The town of Trakai, with its reconstructed immense Island Castle, and environs including Senieji Trakai and 32 lakes, is an easy drive of about 30 km west of Vilnius. It's part of the Trakai Historical National Park established in 1991. Trakai is also known for its water sport facilities and green recreation possibilities. The lakes are a perfect place for canoeing, fishing and sailing.
The symbol of Trakai, the Island Castle on Lake Galve, is the most visited architectural monument in Lithuania. The Castle was part of the defense complex of the town. Trakai was then the capital of Lithuania. Construction on the island began in the latter half of the 14th century and ended on the eve of the Battle of Grünwald.
One of the principal residences of Vytautas the Great, the castle was also where the founder of Lithuania died, after the non-arrival of his awaited royal crown. Abandoned in the latter half of the 17th century it fell to ruin. Poles and Lithuanians mourned the lost ancient glory of Trakai alike. The disintegrating castle walls became a favorite motif of 19th century artists and romantic poets.
In 1926, monument conservationist Stanislaw Lorentz undertook a study of the ruins in preparation for reconstruction work. These started in 1951. The residency and enclosed courtyard were rebuilt in 1961, the defense area somewhat later. A defense wall and towers surround both areas. The principal residency consists of two parallel wings connected by a five story square tower - the donjon. You enter the yard from the defense area, through a gate at the bottom of the donjon. The castle has historical museums while the courtyard hosts concerts and plays.
History of Trakai in Lithuania
Grand Duke Kestutis moved his residency from Senieji Trakai to a new castle in Trakai in 1341-1342. Historical sources mention the new Trakai settlement as early as 1384. At the end of the 15th century the castle also held the state treasury and archive.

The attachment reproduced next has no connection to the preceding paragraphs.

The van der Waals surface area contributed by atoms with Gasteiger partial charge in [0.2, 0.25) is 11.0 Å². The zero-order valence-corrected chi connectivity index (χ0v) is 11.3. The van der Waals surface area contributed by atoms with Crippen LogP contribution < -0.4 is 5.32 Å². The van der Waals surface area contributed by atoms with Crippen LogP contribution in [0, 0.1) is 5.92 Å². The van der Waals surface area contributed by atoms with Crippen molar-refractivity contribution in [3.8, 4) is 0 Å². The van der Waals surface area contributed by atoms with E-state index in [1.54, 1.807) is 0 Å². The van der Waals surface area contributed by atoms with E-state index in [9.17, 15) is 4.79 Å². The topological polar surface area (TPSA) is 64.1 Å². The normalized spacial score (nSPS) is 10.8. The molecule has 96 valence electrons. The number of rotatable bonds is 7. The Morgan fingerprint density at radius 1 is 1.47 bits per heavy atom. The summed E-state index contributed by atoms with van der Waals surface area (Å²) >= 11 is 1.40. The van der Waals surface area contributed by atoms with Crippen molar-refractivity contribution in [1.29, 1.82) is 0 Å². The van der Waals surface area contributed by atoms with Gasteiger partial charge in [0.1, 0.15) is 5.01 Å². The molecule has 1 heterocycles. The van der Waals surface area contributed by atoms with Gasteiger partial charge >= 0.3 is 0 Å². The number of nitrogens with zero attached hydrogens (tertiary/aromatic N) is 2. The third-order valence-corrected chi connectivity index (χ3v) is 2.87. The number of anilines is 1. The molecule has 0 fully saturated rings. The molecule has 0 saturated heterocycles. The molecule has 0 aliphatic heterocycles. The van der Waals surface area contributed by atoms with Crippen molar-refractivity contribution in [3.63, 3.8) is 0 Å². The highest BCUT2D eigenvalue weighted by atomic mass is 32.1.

Trakai expanded after acquiring Magdeburg city rights in 1409. It became the home of a diverse ethnic population. An Orthodox monastery of the Nativity of the Virgin Mother of God (which also served as a defense fortress) emerged on a peninsula back in the time of Grand Duke Kestutis.
German craftsmen began to settle near the new castle in the 14th century. In 1388 Vytautas the Great granted a charter to the Karaims, entrusting them protecting the town and its fortresses. In 1396-1398 a Karaim community settled around present-day Karaimu Street, and a Tatar community established itself around Totoriu Street.
English merchants had warehouses in the town by the beginning of the 14th century. In 1409 the town had a parish and a school. The town diminished in the 15th century including because of restrictions imposed on the rights for the Karaims and the Jews. This resulted in a decline in trade. It revived in the beginning of the 16th century after reinstating the rights of the Kariams, but a fire in 1583 and a plague epidemic in 1603 resulted in another deterioration. Extensive reconstruction during the latter half of the 18th century did not help, for Trakai continued to suffer from fires and wars.
Old Urbanistic Structure of Trakai
The old urban structure of Trakai was partly preserved by the natural enclosure of lakes. The principal Vytauto Street leads from the town's main entrance to its old center at the crossing of Karaimu and Kestucio streets. At this crossroad, which for several centuries was the site of a marketplace, are the remains of the old Peninsula Castle and a bridge to the Island Castle.
The 15th century Gothic Church of the Visitation of the Blessed Virgin Mary stands on Birutes Street, which branches off Vytautas Street.
The church acquired Baroque features in the first half of the 18th century. Two square towers stress the church facade, there are Gothic elements in the apse, the interior is Baroque. The high altar, decorated with many sculptures and a painting on wood of the Blessed Virgin Mary and Child, covered in an 18th century metal raiment.
This painting, known as the miraculous Trakai Madonna, received gold crowns from Pope Clement XI in 1718, testifying that the Holy See had acknowledged its powers. Copies of the Trakai Madonna spread throughout the Grand Duchy of Lithuania. There are church festivals every August 15th and September 8th.
The church also has a copy of a portrait of Vytautas the Great from the church in Old Trakai (Senieji Trakai). The baroque ensemble in the central nave has a pulpit commissioned by Jozef Karp.
Franciscan Bernadine monastery Trakai
Located not far from the church, the former parish school building is one of the oldest extant wooden houses in town. Looming on a hill near Mindaugo Street are the ruins of a Franciscan Bernadine monastery. The church, built here in 1552, passed to he Franciscans in 1617. It was destroyed in the mid-17th century during the war against Moscow, and rebuilt in the 18th century. A monastery erected at the same time transformed into a prison in 1854. The deteriorating church was torn down in 1870, and the monastery, damaged during both world wars, was finally disassembled in 1956.